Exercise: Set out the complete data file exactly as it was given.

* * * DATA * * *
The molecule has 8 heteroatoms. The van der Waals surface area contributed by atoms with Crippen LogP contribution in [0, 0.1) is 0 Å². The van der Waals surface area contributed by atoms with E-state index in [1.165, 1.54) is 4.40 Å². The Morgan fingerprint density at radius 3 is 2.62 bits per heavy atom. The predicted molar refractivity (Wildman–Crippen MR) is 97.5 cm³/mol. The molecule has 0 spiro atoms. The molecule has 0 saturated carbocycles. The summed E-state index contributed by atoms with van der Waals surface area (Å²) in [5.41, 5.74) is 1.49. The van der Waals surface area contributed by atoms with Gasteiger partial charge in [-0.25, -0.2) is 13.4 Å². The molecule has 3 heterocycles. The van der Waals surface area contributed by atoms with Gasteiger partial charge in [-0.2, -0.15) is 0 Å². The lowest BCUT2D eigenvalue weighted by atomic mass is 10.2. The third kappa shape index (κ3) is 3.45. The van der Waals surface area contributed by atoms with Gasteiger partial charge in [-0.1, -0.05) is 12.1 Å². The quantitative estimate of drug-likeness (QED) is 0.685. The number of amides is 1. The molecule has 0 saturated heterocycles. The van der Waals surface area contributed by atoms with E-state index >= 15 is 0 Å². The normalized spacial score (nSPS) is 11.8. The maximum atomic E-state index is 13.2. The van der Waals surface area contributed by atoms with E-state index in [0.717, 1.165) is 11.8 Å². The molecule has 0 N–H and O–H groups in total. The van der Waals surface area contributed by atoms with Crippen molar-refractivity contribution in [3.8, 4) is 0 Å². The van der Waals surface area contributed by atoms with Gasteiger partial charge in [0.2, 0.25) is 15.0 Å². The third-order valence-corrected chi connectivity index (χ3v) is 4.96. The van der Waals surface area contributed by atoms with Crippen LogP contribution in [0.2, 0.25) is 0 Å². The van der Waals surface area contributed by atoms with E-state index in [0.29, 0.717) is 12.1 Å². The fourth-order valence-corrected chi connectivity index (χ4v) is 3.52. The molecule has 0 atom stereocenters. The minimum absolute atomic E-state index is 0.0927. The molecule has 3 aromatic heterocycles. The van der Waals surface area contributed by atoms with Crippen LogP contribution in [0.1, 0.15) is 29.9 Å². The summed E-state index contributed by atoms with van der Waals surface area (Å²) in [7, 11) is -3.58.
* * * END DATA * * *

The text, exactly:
The molecule has 8 heteroatoms. The van der Waals surface area contributed by atoms with Crippen LogP contribution in [0, 0.1) is 0 Å². The van der Waals surface area contributed by atoms with E-state index in [1.165, 1.54) is 4.40 Å². The Morgan fingerprint density at radius 3 is 2.62 bits per heavy atom. The predicted molar refractivity (Wildman–Crippen MR) is 97.5 cm³/mol. The molecule has 0 spiro atoms. The molecule has 0 saturated carbocycles. The summed E-state index contributed by atoms with van der Waals surface area (Å²) in [5.41, 5.74) is 1.49. The van der Waals surface area contributed by atoms with Gasteiger partial charge in [-0.25, -0.2) is 13.4 Å². The molecule has 3 heterocycles. The van der Waals surface area contributed by atoms with Gasteiger partial charge in [-0.2, -0.15) is 0 Å². The lowest BCUT2D eigenvalue weighted by atomic mass is 10.2. The third kappa shape index (κ3) is 3.45. The van der Waals surface area contributed by atoms with Gasteiger partial charge in [-0.1, -0.05) is 12.1 Å². The quantitative estimate of drug-likeness (QED) is 0.685. The number of amides is 1. The molecule has 0 saturated heterocycles. The van der Waals surface area contributed by atoms with E-state index >= 15 is 0 Å². The normalized spacial score (nSPS) is 11.8. The maximum atomic E-state index is 13.2. The van der Waals surface area contributed by atoms with E-state index in [0.717, 1.165) is 11.8 Å². The molecule has 0 N–H and O–H groups in total. The van der Waals surface area contributed by atoms with Crippen molar-refractivity contribution in [3.8, 4) is 0 Å². The van der Waals surface area contributed by atoms with Gasteiger partial charge in [0.2, 0.25) is 15.0 Å². The third-order valence-corrected chi connectivity index (χ3v) is 4.96. The van der Waals surface area contributed by atoms with Crippen LogP contribution in [0.2, 0.25) is 0 Å². The van der Waals surface area contributed by atoms with E-state index in [0.29, 0.717) is 12.1 Å². The fourth-order valence-corrected chi connectivity index (χ4v) is 3.52. The molecule has 0 atom stereocenters. The minimum absolute atomic E-state index is 0.0927. The molecule has 3 aromatic heterocycles. The van der Waals surface area contributed by atoms with Crippen LogP contribution in [0.1, 0.15) is 29.9 Å². The summed E-state index contributed by atoms with van der Waals surface area (Å²) in [7, 11) is -3.58.